Posts tagged ‘Berlin’
Along Friedrichstrasse in Berlin Mitte are department stores, shops, and boutiques which cater to more expensive and refined tastes. The central court in Quartier 206 opens the visitor to a sensory experience: geometric lines and patterns mixed into the smooth marble under a glass roof, the sounds of a piano at the base of the central staircase, and the smell of coffee brewing at the bar. I wanted to capture some essence of the building and interior without drilling a large hole in my wallet.
I made these photos on 18 March 2011 with a Canon EOS450D (XSi) camera fitted with a prime 50mm f/1.4 lens; the settings for both photos were 1/60-second, f/2.8, and ISO200. Quartier 206 is located between BVG U-Bahn stations Französische Strasse and Stadtmitte. This post appears on Fotoeins Fotopress at fotoeins.com.
I’ll be the first to admit it: I’m apoplectic with rage if a person answers “Oktoberfest” as their first and only thought when asked what they think about Germany.
There’s nothing wrong with the raging keggers and oom-pa-pa at Oktoberfest or the beautiful city that is München. But there’s a lot more to Germany than Oktoberfest. Besides, there’s always the months-long Karneval on the Rhein …
As I’m very fond of the country and its people, I can be defensive when it comes to my “alternate” home that is the Deutschland. Yes, the people can be a little ornery, but break past their gruff orderly fastidious exteriors, and they are a lovely warm and generous people.
Sounds a lot like you and me, doesn’t it?
To encourage a different (and hopefully favourable) set of views about other parts of the country, here are five favourites while I’m in the big D:
I’m in Berlin to catch sunset’s silhouettes on Strasse des 17. Juni.
In Berlin, a ride on the upper-deck of either the 100 or 200 city-bus from Zoologischer Bahnhof will take passengers through many of the sightseeing and talking points of the German capital. As far as the Tiergarten park is concerned, many visitors will visit the Zoo, Brandenburg Gate, and the Siegessäule (Victory Column). Some time to see the Gate and Column illuminated at night are also worthwhile, but I like my silhouettes, too.
I’m in Hamburg to check what’s on store in the Speicherstadt.
Sitting adjacent to the river Elbe, Hamburg is a port-city with historical links to the Hanseatic shipping league. The Speicherstadt (Warehouse District) consists of 19th- and 20th-century brick warehouses, like proud markers of an island oasis on the river. If you’re interested in spices, the Spice Museum is where you can learn about how spices arrived and were traded within Europe. Today, harbour activities take place across the river on the southern banks of the Elbe in the Hafenstadt.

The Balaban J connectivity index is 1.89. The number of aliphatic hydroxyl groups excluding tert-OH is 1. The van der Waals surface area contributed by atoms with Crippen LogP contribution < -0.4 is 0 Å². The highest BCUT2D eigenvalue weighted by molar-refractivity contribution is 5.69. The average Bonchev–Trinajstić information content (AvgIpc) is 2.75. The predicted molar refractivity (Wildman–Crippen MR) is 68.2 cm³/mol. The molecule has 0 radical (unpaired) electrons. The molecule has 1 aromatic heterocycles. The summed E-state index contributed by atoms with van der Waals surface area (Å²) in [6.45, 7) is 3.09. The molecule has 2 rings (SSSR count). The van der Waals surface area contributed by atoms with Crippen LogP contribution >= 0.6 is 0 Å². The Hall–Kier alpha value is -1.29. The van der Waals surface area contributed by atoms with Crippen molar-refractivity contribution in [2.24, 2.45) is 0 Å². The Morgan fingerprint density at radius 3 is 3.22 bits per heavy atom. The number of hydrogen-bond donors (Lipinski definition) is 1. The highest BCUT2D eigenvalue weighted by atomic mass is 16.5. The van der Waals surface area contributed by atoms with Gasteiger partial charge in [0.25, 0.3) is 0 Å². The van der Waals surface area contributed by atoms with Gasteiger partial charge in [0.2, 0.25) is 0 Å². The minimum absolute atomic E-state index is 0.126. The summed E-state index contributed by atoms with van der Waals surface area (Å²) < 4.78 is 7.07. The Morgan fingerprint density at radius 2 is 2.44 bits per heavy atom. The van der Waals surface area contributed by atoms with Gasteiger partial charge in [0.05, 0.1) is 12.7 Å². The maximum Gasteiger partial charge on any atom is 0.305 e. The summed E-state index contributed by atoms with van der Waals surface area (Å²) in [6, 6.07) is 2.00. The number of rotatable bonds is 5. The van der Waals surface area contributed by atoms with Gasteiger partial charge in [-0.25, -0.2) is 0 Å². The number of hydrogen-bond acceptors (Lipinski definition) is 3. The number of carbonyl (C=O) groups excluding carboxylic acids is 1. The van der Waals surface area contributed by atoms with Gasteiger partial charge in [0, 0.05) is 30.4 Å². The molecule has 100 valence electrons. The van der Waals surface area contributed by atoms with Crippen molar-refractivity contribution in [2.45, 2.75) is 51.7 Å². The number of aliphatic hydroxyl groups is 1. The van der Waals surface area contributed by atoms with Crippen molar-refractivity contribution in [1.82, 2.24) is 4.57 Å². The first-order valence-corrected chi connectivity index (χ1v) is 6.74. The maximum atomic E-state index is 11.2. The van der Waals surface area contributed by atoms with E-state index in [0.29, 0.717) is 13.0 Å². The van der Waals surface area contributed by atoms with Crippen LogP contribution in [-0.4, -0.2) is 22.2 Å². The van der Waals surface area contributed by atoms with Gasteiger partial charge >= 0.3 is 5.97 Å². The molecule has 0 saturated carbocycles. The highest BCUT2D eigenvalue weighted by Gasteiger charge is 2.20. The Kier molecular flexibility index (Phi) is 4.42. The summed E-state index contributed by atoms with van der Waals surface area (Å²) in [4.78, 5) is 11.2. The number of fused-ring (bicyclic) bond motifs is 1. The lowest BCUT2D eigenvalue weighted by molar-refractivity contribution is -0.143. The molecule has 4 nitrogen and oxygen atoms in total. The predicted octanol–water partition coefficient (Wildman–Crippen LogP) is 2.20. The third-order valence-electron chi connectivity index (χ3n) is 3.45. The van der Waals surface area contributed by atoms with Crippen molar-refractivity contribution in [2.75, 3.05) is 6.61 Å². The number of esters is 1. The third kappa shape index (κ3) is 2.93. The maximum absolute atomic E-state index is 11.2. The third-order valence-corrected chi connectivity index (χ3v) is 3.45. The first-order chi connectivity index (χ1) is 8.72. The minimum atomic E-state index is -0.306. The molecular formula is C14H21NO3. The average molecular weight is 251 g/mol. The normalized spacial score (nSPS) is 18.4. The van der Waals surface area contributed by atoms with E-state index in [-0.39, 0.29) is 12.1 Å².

I’m in Köln for my favourite Turkish food.
An important thing I’ve learned from friends in Köln is the quality and variety of Turkish food. I’ve always tried to visit neighbourhoods where resident German-Turks go for their favourites. Whether it’s Müheim, Hansaring, Zülpicher Platz, or Ehrenfeld, it might be hard to pin down the best places to eat within a given “Kölner Kiez” (Cologne neighbourhood). Placing in front of me a plate with Döner meat or grilled Lambspiess accompanied by rice and salad is always a good way to start; a serving of Künefe is always a great way to finish.
I’m on the North Sea coast to gaze out into the open sea.
It’s easy to forget Germany has access to open seas which are a part of the nation’s history and Hanseatic traditions. About an hour north by train from Bremen, you arrive at the coastal town of Cuxhaven, which is a good place to start exploring the Wadden Sea (Wattenmeer). The area includes coastal mud flats, vital for conservation efforts of local wildlife. The site’s importance has been recognized as a UNESCO World Heritage Site.
I’m up top at Zugspitze for big mountains and big skies.
Although the tallest parts of the Alps are located in neighbouring countries, an altitude of 3000 metres (9700 feet) on the German side isn’t so bad. The ascent to Zugspitze is worth the trip on its own, whether it’s with the cogwheel railway from Partenkirchen or with the gondola up from Eibsee. At the summit, you can pass between Bavaria, Germany and Tirol, Austria with ease. If you squint your eyes on a clear day, you can see all the way to mountains at the Austria-Italy border …
I made all of the photos above in the D-land. This post appears on Fotoeins Fotopress at fotoeins.com.
Travel always does a number on me, but it’s one of the reasons why many of us enjoy travel, even through the mechanics of traveling from A to B.
This morning, as I walked from Vancouver’s Chinatown to the Central library branch downtown, I’ve known these streets for decades, even through the years of absence. All the same, just 2 days earlier, I’d been roaming though the German capital city of Berlin, through the streets and neighbourhoods of Charlottenburg and Mitte, some of it new, a lot of it familiar, but knowing exactly where I was, anchored by my knowledge of the extensive U- and S-Bahn network.
This time, a 4-day stop in Berlin meant I should’ve stayed longer over the past week. Even though 8 weeks last fall were a great familiarization, they fell short of what was required. Still, the city whose urban and cultural spirit is unlike anything I’ve ever encountered has a very firm hold on me.